Get Buy-in Before Adding to your Executive Team


The CEO of a high-growth company had just completed a successful acquisition and wanted to ensure the new addition was well integrated into the organization. At the same time, he needed to free up his time to continue working the company’s growth strategy so he decided to expand the executive team with a new COO role. Up to this point, the group had consisted of a CFO, CIO and vice-presidents of human resources as well as sales and marketing.

The CEO was introduced to a rock star candidate through an industry colleague. They met and the CEO was impressed, eventually inviting the potential executive to meet with the team to see if he would be a good fit.

Much to his surprise, when he announced the plan, he got significant resistance from each person and was told the role would interfere with the ability of the organization to move forward.

The result: a complete loss of trust in the CEO by the executive team members.


The CEO had made three critical mistakes. First, he did not explain at the outset why he felt a COO role was necessary to set the team up for greater success.

He also did not give the other executives the opportunity to have a say in the decision and to help with the development of the role to ensure there were clear interdependencies with other management functions.

Lastly, he did not give anyone on his team the opportunity to express his or her own interest in the new role before he began recruiting.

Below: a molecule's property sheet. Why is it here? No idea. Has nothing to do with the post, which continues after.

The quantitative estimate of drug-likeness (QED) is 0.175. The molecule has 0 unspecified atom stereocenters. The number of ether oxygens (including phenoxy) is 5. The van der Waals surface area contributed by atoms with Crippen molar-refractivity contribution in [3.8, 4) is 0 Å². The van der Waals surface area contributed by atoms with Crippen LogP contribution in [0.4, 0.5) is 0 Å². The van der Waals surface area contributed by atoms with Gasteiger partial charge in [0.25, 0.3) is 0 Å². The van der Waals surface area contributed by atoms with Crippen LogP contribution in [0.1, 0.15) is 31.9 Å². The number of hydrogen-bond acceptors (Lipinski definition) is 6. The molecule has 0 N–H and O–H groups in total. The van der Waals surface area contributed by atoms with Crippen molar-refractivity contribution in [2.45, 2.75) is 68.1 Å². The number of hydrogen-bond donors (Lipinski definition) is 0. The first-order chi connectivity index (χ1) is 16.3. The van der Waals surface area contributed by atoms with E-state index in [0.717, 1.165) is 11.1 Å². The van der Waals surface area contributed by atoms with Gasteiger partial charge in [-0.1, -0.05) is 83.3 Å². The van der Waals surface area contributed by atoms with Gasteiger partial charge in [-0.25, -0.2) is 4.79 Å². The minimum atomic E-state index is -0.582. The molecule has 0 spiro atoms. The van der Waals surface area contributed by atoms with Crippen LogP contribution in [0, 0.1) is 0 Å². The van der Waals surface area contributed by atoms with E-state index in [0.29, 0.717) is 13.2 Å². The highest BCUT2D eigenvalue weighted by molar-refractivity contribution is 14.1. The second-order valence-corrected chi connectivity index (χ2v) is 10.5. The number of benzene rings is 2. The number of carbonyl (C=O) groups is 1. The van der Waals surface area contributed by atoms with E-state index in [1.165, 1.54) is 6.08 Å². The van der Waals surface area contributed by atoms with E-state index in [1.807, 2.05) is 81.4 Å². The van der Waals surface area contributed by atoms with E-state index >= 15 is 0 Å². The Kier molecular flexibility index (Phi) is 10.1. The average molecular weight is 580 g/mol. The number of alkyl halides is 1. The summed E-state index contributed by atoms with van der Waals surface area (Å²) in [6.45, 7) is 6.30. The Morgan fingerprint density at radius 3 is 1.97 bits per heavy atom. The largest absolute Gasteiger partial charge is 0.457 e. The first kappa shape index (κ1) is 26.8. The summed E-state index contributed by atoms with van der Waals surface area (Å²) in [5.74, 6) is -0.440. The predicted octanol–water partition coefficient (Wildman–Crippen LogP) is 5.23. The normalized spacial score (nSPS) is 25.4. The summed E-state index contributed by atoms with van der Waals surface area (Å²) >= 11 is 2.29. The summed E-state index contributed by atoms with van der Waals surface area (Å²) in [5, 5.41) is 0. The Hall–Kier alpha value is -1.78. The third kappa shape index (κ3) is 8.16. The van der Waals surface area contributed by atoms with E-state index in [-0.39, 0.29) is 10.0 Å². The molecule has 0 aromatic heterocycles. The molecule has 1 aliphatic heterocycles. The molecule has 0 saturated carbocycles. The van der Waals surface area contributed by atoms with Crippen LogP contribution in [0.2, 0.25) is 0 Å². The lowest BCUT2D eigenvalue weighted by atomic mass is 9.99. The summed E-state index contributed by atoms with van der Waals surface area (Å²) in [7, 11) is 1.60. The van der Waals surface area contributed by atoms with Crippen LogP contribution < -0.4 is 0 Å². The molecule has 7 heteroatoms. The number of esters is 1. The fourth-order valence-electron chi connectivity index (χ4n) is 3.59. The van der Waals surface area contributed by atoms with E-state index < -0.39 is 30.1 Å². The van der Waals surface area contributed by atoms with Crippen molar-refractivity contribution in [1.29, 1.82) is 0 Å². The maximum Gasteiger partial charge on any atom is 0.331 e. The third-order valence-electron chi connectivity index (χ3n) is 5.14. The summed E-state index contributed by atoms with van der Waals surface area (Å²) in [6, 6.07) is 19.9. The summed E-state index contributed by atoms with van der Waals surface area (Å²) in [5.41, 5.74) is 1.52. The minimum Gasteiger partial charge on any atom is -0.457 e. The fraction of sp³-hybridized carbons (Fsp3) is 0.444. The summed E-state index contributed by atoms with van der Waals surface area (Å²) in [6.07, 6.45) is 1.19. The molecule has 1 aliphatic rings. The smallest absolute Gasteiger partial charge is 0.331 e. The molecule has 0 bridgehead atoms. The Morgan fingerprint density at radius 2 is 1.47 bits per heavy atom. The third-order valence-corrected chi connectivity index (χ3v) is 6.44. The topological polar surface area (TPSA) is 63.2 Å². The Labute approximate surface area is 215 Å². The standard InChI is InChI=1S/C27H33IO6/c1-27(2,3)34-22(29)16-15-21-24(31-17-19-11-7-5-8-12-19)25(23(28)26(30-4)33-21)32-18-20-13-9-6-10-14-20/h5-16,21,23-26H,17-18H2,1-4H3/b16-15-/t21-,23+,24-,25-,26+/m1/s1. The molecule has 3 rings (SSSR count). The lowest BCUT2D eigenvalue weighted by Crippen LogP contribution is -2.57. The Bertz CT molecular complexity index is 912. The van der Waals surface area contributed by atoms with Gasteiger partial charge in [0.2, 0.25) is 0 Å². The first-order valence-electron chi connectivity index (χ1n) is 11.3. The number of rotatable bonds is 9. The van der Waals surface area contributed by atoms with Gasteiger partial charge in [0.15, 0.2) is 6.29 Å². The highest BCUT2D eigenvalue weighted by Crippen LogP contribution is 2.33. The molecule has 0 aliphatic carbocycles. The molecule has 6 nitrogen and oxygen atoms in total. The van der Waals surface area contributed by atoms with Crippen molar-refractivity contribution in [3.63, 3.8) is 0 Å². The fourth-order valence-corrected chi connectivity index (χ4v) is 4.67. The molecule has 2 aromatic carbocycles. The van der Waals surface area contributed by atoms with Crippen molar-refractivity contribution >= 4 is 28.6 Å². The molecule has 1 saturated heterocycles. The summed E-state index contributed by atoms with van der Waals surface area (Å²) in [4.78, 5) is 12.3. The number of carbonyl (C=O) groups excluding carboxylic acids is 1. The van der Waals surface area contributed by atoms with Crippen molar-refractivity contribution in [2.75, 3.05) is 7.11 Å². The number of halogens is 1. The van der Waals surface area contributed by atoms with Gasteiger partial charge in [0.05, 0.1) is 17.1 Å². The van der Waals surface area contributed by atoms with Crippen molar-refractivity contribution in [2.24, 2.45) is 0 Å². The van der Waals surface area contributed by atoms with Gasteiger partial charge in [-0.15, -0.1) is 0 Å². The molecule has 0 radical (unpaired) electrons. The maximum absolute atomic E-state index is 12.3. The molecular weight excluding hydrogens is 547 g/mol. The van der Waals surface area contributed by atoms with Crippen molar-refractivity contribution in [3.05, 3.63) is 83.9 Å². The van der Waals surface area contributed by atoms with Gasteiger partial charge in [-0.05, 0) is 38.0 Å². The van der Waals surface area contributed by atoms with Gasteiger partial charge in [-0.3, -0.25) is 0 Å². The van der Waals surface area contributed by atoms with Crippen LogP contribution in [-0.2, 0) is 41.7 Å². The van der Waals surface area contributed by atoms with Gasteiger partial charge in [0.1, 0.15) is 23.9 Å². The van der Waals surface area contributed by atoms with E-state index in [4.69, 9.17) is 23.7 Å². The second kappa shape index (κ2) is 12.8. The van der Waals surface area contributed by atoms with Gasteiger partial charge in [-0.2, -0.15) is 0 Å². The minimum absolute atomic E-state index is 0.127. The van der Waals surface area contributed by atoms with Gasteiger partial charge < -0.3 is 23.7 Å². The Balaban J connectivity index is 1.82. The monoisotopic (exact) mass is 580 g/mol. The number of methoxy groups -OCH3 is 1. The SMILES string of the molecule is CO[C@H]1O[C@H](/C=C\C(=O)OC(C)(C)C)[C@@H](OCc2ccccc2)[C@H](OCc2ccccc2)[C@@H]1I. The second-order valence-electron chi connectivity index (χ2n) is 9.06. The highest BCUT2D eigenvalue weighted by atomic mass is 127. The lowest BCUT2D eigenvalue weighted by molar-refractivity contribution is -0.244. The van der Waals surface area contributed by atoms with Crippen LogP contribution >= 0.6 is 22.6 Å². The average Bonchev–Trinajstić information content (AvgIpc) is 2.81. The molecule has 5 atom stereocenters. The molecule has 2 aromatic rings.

Leaders must follow the principle that strategy drives structure and role clarity. At the outset, our CEO should have explained the thinking behind the need to change the team structure and then defined the new role and its responsibilities.

In clarifying a new job, it is important to seek the input of each team member individually. Give all executives an opportunity to discuss the business outcomes of the new position and then work together as a team to finalize the role description.

In order to identify the best recruiting process for the new role, discuss the pros and cons of doing an internal search versus working with an external recruiter and demonstrate that a key position such as a COO will require the help of external experts.

And to retain top talent, give anyone on the team who wishes to apply for the new job the opportunity to do so, provided they have the required skills, behaviours and experience to deliver results.

Finally, to further minimize resistance, give everyone the chance to participate in the recruiting process, including meeting potential candidates and having input to the final selection decision. In this case it took the CEO three months to rebuild his team and earn back his collegues’ trust. By that time, the original COO candidate was long gone and the firm wisely sought external recruiting help. Four months later, a COO candidate was finally hired. •

Nancy MacKay is the president of MacKay & Associates ( and the CEO coach and facilitator of 15 CEO and executive forums across Canada with more than 150 members.


This article from Business in Vancouver June 28-July 4, 2011; issue 1131
Business in Vancouver ( has been publishing in-depth local business news, analysis and commentary since 1989. The newspaper also produces a weekly ranked list of the biggest companies and players in a wide range of B.C. industries and commercial sectors, monthly features and industry-focused sections that arm its subscribers with a complete package of local business intelligence each week.